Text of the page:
Some time ago my sister gave me a disc that a cousin of ours had put together. It contained copies of dozens of old photographs of our relatives, many of whom I have never met. I didn't bother to even look at the disc for some time, but one day when I was clearing off my desk I discovered it and put it into the cd reader on my computer. Two and a half hours later I was still engrossed. I was especially taken by old photos of my grandparents and a few of my great-grandmother and her parents. I had never seen photos of them before. In fact, I didn't even know my great-grandmother's name until that day.
I was amazed at the feelings those photos stirred in me, the sense of belonging, the desire to know more about my ancestors, the desire to connect with my relatives again. As I peered at the photos I could see the "family resemblance." My youngest daughter looks a bit like a great aunt, another favours her sister.
There's a line I like in the book, The Secret Life of Bees -“We are looking for ways our stories fit together.” (p. 105). We all have a need to feel connected, to feel as though we are part of a family, a community, part of something bigger than ourselves. We have a deep longing to know one another and to know our creator. As writers we are privileged to be able to make those connections for our readers. By telling stories that reveal those threads of connection, we bind one another together and we bind one another to God.
In a way, we all share the same story, the universal themes of life that never die, the threads of life that connect us into one body. It is when we realize this that we are able to live at peace with one another, in compassion and empathy, and in love. The greatest works of literature achieve this height and are revered.
The Bible tells us that we, as believers in Jesus, are one body, connected by the Spirit of Christ, one organism working as a unit to build His kingdom; one family, each with our own strengths and gifts that benefit the whole. It is when we realize this that the church shines and the world takes notice because they too long for it.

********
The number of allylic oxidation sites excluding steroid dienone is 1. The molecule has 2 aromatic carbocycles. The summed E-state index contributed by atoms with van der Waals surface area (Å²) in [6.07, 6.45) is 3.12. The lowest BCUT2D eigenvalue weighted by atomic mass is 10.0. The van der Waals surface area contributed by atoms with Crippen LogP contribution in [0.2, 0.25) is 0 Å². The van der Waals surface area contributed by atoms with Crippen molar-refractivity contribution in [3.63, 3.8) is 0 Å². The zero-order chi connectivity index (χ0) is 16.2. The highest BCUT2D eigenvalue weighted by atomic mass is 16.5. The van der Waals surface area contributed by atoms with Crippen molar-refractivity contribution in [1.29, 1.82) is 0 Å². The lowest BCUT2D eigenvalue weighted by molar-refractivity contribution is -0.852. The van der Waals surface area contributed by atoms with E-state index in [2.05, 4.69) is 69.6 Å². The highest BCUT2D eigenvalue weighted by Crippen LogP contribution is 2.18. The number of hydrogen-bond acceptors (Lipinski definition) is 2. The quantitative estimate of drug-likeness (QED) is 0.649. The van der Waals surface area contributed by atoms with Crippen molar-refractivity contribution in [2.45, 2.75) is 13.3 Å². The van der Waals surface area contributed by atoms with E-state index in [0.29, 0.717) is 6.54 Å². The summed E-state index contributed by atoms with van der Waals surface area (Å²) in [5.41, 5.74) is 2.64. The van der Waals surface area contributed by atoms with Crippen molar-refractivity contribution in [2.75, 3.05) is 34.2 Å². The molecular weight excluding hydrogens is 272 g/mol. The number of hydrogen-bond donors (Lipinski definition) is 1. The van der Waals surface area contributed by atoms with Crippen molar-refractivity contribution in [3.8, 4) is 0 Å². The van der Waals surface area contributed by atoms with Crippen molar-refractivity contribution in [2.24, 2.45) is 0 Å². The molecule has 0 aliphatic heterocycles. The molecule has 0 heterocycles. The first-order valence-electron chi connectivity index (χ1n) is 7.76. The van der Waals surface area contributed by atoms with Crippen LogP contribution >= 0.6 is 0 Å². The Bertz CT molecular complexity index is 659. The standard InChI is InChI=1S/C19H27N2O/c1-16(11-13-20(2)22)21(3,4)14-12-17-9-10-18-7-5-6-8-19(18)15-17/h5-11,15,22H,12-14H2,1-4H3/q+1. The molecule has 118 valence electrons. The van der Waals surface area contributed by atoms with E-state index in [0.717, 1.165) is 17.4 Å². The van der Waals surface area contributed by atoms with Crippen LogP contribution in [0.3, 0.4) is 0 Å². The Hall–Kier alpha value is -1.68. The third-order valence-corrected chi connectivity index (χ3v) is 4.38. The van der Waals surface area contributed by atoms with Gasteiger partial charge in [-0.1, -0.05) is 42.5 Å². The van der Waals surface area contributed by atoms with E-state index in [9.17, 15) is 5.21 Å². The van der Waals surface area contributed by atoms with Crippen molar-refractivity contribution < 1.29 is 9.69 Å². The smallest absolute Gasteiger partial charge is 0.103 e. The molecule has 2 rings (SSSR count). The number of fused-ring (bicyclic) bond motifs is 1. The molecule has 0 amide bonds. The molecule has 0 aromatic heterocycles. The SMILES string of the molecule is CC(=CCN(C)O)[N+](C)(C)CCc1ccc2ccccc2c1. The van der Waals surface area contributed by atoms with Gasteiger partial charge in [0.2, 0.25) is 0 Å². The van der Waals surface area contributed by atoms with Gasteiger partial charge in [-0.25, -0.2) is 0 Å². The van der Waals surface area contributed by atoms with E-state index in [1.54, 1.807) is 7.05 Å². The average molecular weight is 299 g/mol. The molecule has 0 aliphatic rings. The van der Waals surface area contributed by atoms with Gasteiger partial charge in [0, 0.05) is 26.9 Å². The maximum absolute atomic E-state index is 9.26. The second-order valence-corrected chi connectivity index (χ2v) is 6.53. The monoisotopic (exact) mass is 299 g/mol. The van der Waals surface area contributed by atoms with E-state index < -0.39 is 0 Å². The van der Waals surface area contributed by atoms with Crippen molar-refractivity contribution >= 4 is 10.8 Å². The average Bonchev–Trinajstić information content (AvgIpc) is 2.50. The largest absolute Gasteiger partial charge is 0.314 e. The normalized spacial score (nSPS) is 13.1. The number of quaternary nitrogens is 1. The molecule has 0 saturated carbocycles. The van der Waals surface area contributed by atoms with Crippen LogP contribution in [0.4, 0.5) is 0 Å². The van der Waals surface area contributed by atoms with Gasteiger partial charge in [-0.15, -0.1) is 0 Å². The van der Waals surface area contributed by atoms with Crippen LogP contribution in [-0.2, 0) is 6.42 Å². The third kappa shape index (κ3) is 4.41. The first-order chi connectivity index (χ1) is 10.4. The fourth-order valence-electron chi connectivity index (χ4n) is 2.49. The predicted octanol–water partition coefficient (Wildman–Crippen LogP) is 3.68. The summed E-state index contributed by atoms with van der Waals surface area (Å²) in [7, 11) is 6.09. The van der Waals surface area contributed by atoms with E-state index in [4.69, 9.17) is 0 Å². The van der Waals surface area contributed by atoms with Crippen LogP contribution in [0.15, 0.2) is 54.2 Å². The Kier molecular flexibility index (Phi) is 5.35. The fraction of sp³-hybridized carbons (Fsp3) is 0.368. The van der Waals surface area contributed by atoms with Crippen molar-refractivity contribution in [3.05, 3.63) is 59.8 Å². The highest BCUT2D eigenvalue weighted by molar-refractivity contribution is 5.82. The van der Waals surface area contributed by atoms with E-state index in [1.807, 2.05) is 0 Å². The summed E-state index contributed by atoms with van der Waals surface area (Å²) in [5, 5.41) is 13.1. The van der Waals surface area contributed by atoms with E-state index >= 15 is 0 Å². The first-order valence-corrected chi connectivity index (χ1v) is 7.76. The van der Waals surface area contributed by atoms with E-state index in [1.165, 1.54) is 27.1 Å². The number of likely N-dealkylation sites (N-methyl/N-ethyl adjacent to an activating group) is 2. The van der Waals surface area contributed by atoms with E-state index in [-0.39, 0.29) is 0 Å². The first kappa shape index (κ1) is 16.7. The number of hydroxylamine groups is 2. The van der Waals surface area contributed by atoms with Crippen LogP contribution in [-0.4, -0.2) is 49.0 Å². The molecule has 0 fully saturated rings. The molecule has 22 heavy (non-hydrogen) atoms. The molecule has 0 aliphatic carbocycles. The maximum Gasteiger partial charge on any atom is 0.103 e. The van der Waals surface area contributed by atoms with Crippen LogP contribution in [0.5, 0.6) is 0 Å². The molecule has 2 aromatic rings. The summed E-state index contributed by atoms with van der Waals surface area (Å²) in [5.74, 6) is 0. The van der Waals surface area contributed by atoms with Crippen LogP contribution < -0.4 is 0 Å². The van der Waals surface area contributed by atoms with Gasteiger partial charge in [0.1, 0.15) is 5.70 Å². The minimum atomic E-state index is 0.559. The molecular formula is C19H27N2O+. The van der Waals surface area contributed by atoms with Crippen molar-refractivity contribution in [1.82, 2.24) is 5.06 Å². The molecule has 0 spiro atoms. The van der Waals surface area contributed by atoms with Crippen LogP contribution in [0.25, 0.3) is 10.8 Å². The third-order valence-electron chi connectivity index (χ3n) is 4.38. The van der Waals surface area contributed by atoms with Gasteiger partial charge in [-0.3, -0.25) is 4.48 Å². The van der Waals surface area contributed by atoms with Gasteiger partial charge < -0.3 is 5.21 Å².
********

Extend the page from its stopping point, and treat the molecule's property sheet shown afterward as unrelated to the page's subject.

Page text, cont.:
And it is when, in our writing, we reveal this universality that our work shines. When we draw our readers into the understanding of the family of faith, a humanity dependent on grace, and make them long to be part of it, we will accomplish a most holy goal. It`s called making disciples. It`s what Jesus told us to do as he was about to leave this earth after his resurrection - ``Therefore go and make disciples of all nations, baptizing them in the name of the Father and of the Son and of the Holy Spirit...`` (Matthew 28:19).
We are able to do this through our writing as we give our readers stories that reveal the connectedness of man and his need to be reconciled to a holy God. All to His glory.
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Marcia Lee Laycock writes from central Alberta Canada where she is a pastor's wife and mother of three adult daughters. She was the winner of The Best New Canadian Christian Author Award for her novel, One Smooth Stone and also has two devotional books in print. Her work has been endorsed by Sigmund Brouwer, Janette Oke, Phil Callaway and Mark Buchanan. Marcia's second novel, A Tumbled Stone has just been released.